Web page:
En Español

Q. Who is Mr. Smarty Plants?

A: There are those who suspect Wildflower Center volunteers are the culpable and capable culprits. Yet, others think staff members play some, albeit small, role. You can torture us with your plant questions, but we will never reveal the Green Guru's secret identity.

Help us grow by giving to the Plant Database Fund or by becoming a member

Did you know you can access the Native Plant Information Network with your web-enabled smartphone?

Share

Ask Mr. Smarty Plants

Ask Mr. Smarty Plants is a free service provided by the staff and volunteers at the Lady Bird Johnson Wildflower Center.

Search Smarty Plants
    
 
See a list of all Smarty Plants questions

Please forgive us, but Mr. Smarty Plants has been overwhelmed by a flood of mail and must take a break for awhile to catch up. We hope to be accepting new questions again soon. Thank you!

Need help with plant identification, visit the plant identification page.

 
rate this answer
Not Yet Rated

Friday - May 14, 2010

From: Selma, TX
Region: Southwest
Topic: Trees
Title: Texas fan ash draining sap in Selma TX
Answered by: Barbara Medford

QUESTION:

I have a 3-year-old Texas Fan Ash tree that has recently begun to drain sap. Should I be concerned? If yes, what can I do to save the tree? Thank You!!

ANSWER:

From a previous Mr. Smarty Plants answer:

'Fantex' is a cultivar of Fraxinus velutina (Arizona ash). Rather, Fantex is a "sport", or mutant form, of ash that was selected and developed by Fanick's Nursery in San Antonio for its different leaf type—its leaves are smooth; whereas the regular F. velutina leaves are somewhat fuzzy on the underside. There is, however, great variety in the texture of the leaves of this species. Additionally, Fantex apparently has a thicker leaf and is sterile (producing no seeds). It is always grafted onto Fraxinus velutina root stock according to the Pima Arizona Cooperative Extension.

Because the "Fantex' is a cultivar of a native plant, we have no information on it in our Native Plant Database. We can tell you that the parent of this cultivar, Arizona Ash, grows naturally in Texas only in the Big Bend area of far West Texas, according to this USDA Plant Profile. This is a somewhat different environment from what you have in Selma, in Central Texas. You didn't say if there was a wound from which the sap was draining, or if it was just a general drip all over the tree. We know that the parent tree is very susceptible to borers. We have been hearing recently about the threat of the Emerald Ash Borer to native ash trees. We found a couple of websites on this pest: USDA Animal and Plant Health Inspection Service and Wisconsin's Emerald Ash Borer Information Source. Since we are gardeners, not plant pathologists nor entomologists, we recommend you contact the Texas A&M AgriLIFE Extension office in Bexar, Comal or Guadalupe counties for more information.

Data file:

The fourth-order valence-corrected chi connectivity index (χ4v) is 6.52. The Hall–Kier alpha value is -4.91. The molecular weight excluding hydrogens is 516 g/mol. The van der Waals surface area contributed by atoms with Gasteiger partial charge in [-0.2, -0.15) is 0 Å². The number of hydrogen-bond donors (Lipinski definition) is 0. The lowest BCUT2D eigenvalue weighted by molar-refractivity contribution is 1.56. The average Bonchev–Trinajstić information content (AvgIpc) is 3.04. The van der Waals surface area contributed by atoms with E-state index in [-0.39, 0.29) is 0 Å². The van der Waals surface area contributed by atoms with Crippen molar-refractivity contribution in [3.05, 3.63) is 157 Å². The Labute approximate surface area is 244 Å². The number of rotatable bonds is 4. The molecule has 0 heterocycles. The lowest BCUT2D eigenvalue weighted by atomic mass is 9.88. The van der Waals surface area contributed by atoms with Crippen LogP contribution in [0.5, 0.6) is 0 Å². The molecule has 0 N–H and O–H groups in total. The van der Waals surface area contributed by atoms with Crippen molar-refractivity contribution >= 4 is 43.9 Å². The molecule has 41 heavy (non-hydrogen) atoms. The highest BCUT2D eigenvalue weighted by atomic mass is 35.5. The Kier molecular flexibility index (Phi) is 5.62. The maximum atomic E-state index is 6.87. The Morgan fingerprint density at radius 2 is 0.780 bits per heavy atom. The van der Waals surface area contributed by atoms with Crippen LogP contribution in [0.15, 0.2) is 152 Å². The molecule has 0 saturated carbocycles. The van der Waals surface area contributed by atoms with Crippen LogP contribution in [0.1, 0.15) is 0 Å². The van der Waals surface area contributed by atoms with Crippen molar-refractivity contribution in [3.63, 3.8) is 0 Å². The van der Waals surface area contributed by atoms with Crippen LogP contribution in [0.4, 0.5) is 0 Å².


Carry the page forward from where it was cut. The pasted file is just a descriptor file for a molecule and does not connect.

Beyond that, you should consider the environment and the care your tree is receiving. Again, speaking only of the Velvet Ash component of your tree, here is a site from gardenguides.com on How to Take Care of the Arizona Ash Tree.  

Fraxinus texensis (Texas ash) is a different species altogether. You can read descriptions of F. velutina and F. texensis from Florida Cooperative Extension Service and compare them.


Fraxinus velutina

Fraxinus texensis

 


 

 

More Trees Questions

Plants for under Oak Trees in LA.
March 05, 2013 - What type of plants and grass can be planted under and around oak trees
view the full question and answer

Need suggestion for a replacement tree in Dallas, TX.
January 23, 2013 - We are going to have a 25' tall tree removed and ground out because every year squirrels chew the branches and make huge piles on the deck and into the pool. This continues for a good month 1.5. Hen...
view the full question and answer

Why is non-native peach tree not going dormant in Owensville IN
December 19, 2011 - I have a peach tree I grew from a peach pit. It is about 2 years old. I planted the tree in my yard this summer. It is now about 3' tall. My problem is it is not going dormant. We have had several fr...
view the full question and answer

Possible freeze damage to Texas Persimmon in Fair Oaks Ranch TX
June 27, 2010 - I have a Texas Persimmon tree that is in a green belt. It has leafed out and flowered for the eight years we have lived here. This year it leafed out then the leaves turned brown and dropped. The top ...
view the full question and answer

Pruning Trees in Austin, TX
April 05, 2013 - I have lots of green growth sprouting on the trunks of mature trees. Should I trim them off?
view the full question and answer

Support the Wildflower Center by Donating Online or Becoming a Member today.
E-NEWSLETTER | BECOME A MEMBER | DONATE NOW | MEDIA | JOBS | SITEMAP | STAFF INTRANET
© 2016 Lady Bird Johnson Wildflower Center